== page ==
Alta states 

Jeff Ihaksi: Course builder to the ’cross stars

click to enlarge Jeff Ihaksi
  • Jeff Ihaksi

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“I think I was one of the first snowboarders to be employed at Blackcomb,” he says. And laughs quietly, almost to himself. “You know, lifties did a lot of riding in those days. I managed to log in some serious ride-time between my work hours.”

And it was obvious the teenager had talent. Gravitating towards a hard-charging group of like-minded riders — “There were four or five of us in our gang,” he says. “And we rode together pretty much full-time.” — Ihaksi continued to hone his mountain skills.

“I look back to those first few seasons with a lot of fondness,” he says. “I mean, in those early years, you would remember the details from every winter — how much snow had fallen, how may days you’d ridden, what the conditions were like.” Almost like a cult? “Kind of,” he answers…

Like all new, developing sports, snowboarding was branching out and establishing new beachheads. “For a while there,” remembers Ihaksi, “you could do it all: halfpipe, boardercross, backcountry. But I soon realized I wasn’t going to become ‘the halfpipe guy’, so I decided to specialize.”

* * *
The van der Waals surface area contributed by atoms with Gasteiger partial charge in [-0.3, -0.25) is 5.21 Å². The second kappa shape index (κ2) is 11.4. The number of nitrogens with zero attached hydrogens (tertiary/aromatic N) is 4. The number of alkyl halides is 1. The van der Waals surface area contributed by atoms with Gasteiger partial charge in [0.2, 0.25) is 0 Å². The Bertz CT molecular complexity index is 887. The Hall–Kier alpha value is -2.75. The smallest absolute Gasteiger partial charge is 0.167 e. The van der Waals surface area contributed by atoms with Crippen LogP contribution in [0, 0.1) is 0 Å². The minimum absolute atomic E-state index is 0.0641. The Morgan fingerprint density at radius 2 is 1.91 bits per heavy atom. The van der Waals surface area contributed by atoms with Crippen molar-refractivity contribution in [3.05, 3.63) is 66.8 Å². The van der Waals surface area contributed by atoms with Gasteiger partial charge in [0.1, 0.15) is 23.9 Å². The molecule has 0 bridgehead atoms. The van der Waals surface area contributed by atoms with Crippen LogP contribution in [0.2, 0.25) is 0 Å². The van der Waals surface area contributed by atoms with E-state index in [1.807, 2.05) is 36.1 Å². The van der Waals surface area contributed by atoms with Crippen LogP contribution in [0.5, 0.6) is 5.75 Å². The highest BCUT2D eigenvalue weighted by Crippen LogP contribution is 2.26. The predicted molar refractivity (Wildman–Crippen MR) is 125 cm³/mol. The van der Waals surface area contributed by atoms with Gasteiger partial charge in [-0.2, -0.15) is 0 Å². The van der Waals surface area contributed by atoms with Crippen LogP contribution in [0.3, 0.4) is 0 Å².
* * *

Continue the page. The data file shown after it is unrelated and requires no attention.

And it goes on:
And so, along with a handful of Whistler buddies — Andrew Murphy, Omar Lundie, Mark ‘Toaster’ Torlay and Shaun V — Ihaksi decided to immerse himself in the fast-paced world of boardercross.

“There was no national team or anything like that back then. It was all on our own dime. We were the Whistler crew. And we’d come up against other crews from other mountains. But it was great fun.” Another burst of happy laughter. “There was definitely more camaraderie than organization in those days…”

Meanwhile, Ihaksi was still a W/B employee. “The four-days-on, three-days-off schedule worked out really well for me,” he says. Still, every minute of holiday time was set aside for boardercross races. He smiles. “And nothing much has changed since then. Even this year, all my holiday time has gone to course building.”

So when did he change from racer to builder? “One winter — 1998 or ’99 I can’t remember — I ended up travelling with the operations manager for our race circuit.” A guy by the name of Paul ‘Ranch’ Rossi, he was also responsible for building the ’cross courses at each venue. “At first, Ranch would build them and I’d test them out for him.” But doing both was a hugely daunting task and Ihaksi slowly started taking over the course work from the busy manager.

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